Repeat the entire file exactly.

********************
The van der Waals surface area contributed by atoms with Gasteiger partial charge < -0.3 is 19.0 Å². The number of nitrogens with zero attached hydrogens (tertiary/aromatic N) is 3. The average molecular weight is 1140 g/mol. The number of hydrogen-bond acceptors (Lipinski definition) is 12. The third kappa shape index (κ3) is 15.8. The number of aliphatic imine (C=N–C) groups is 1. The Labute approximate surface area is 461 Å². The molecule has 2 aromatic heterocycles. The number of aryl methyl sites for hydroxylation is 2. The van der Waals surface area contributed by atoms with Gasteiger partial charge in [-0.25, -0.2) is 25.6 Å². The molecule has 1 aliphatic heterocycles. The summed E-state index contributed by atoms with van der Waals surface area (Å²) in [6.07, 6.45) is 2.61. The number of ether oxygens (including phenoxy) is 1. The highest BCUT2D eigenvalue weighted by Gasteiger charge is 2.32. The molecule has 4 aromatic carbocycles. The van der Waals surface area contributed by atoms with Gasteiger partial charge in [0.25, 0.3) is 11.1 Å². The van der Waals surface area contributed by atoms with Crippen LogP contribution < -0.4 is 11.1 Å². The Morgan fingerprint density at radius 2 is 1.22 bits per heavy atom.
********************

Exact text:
The van der Waals surface area contributed by atoms with Gasteiger partial charge < -0.3 is 19.0 Å². The number of nitrogens with zero attached hydrogens (tertiary/aromatic N) is 3. The average molecular weight is 1140 g/mol. The number of hydrogen-bond acceptors (Lipinski definition) is 12. The third kappa shape index (κ3) is 15.8. The number of aliphatic imine (C=N–C) groups is 1. The Labute approximate surface area is 461 Å². The molecule has 2 aromatic heterocycles. The number of aryl methyl sites for hydroxylation is 2. The van der Waals surface area contributed by atoms with Gasteiger partial charge in [-0.25, -0.2) is 25.6 Å². The molecule has 1 aliphatic heterocycles. The summed E-state index contributed by atoms with van der Waals surface area (Å²) in [6.07, 6.45) is 2.61. The number of ether oxygens (including phenoxy) is 1. The highest BCUT2D eigenvalue weighted by Gasteiger charge is 2.32. The molecule has 4 aromatic carbocycles. The van der Waals surface area contributed by atoms with Gasteiger partial charge in [0.25, 0.3) is 11.1 Å². The van der Waals surface area contributed by atoms with Crippen LogP contribution < -0.4 is 11.1 Å². The Morgan fingerprint density at radius 2 is 1.22 bits per heavy atom.